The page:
There was a significant difference in OS by immune response status. Immune responders lived longer than the non-immune responders (median OS 21.3 versus 10.8 months, p=0.033). The Cox model was used to evaluate the significance of immune-response status for OS while adjusting for age, sex, PS, AJCC stage at diagnosis, primary disease information (including Breslow depth, nodal involvement, metastatic involvement) and ulceration status. Due to missing data on primary disease information, the total sample size for this analysis was smaller (n=44). As expected, AJCC stage at diagnosis was the most significant predictor of OS (p=0.002). Immune-response status was marginally significant (p=0.073). No other covariates were significant. The K–M plot for OS by immune response status is displayed in Figure 3. No significant difference in PFS by immune response status was noted (data not shown). The data regarding immune response in relation to clinical response have been summarized in Table 2b.
Fig. 3
Fig. 3
OS by ELISPOT response (n = 73). OS according to immune response to one or more of the three peptide vaccine antigens measured by ELISPOT.
Toxicity
Table 3 summarizes treatment-related toxicities based on 117 evaluable patients. No treatment-related deaths occurred. Grade 3 or higher treatment-related toxicity rates were 41.9%, 48.3%, 83.3% and 48.7% for arms A, B, C and D, respectively. As expected, Arm C had a significantly higher rate of toxicity with lymphopenia (9/30), neutropenia (7/30), and fatigue (11/30) being the most frequent.
Table 3
Table 3
Treatment-Related Toxicity (n=117)
This study is the first large, randomized, multi-institutional trial of multi-epitope peptide vaccination for patients who have failed prior therapy for metastatic unresectable melanoma. The study addresses laboratory as well as traditional clinical endpoints that were considered critical to future vaccine development. Previous large randomized multicenter melanoma vaccine trials either could not evaluate therapeutic impact because they were conducted in the adjuvant setting (31) (32) (33) or they have not generally employed current immunological monitoring against defined immunogenic peptides (34). We tested the immune response to lineage antigen-derived peptides administered either alone or in combination with two immunomodulatory agents whose efficacy has been or is being tested in the adjuvant clinical arena. We have demonstrated the feasibility and safety of multicenter vaccine studies in conjunction with laboratory immunologic analyses for patients with metastatic melanoma.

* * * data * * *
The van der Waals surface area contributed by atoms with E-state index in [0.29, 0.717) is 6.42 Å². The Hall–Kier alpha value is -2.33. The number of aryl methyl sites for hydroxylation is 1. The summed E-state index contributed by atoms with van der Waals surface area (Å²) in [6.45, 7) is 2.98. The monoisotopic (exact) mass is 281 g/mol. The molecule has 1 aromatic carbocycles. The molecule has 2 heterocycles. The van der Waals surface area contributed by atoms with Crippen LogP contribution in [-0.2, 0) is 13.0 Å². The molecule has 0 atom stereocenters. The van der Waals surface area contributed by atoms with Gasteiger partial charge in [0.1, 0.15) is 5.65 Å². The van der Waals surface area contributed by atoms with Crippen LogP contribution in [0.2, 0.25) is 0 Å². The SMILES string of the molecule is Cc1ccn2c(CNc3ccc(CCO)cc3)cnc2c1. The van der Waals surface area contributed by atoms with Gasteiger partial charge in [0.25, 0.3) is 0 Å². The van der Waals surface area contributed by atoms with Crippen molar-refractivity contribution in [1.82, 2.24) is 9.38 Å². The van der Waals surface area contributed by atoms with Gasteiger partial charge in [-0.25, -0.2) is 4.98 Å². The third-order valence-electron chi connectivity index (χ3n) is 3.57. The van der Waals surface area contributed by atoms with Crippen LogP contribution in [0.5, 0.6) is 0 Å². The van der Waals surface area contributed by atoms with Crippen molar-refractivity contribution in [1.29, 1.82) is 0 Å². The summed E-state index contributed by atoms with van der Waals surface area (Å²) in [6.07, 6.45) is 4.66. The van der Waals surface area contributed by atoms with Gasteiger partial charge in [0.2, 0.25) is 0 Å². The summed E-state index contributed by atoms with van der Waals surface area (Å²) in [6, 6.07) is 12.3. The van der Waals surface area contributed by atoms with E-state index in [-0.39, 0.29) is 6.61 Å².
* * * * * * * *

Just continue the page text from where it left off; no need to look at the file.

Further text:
The primary endpoints of this study were to define the immune response rate to the multi-epitope peptide vaccination, and to determine the influence of immunomodulatory agents upon peptide-specific immune response. The OIRR was lower compared with prior multi-epitope peptide vaccination studies in patients with unresectable metastatic melanoma (15) (16). This inferior immune response rate may be a laboratory artifact and could be attributable to the in vitro sensitization of lymphocytes to enhance detection of low-frequency melanoma antigen specific precursor T-cells.
This study was large enough to have adequate statistical power to confirm observations from smaller vaccine studies previously reported in metastatic melanoma. First, the objective response rate (CR plus PR) observed in this study was similar to reported results (20) suggesting limited epitope spreading, with insufficient duration and/or magnitude of immune responses induced to achieve tumor regression. Second, gp100209–217 induced higher rates of vaccination response than the other two lineage-specific peptides, and this high immunogenicity has previously been reported in other studies (35) (36). There are two possible explanations for this observation: a higher immunogenicity of the gp100209–217 peptide analog has been noted and an increased abundance of gp100+ melanoma cells lines has been described (37). However, no enhancement of immunogenicity was observed with the modified tyrosinase peptide analog used in this study. Third, the survival of HLA-A2 positive patients enrolled into this trial was longer than historically anticipated (38) (39). HLA-A2 positive patients have been noted to have improved outcome in the setting of operable high-risk disease (40). The prolonged OS observed in this series of patients, all of whom were HLA-A2 positive, will be of interest to compare with patients other series of patients with metastatic melanoma according to MHC type (41).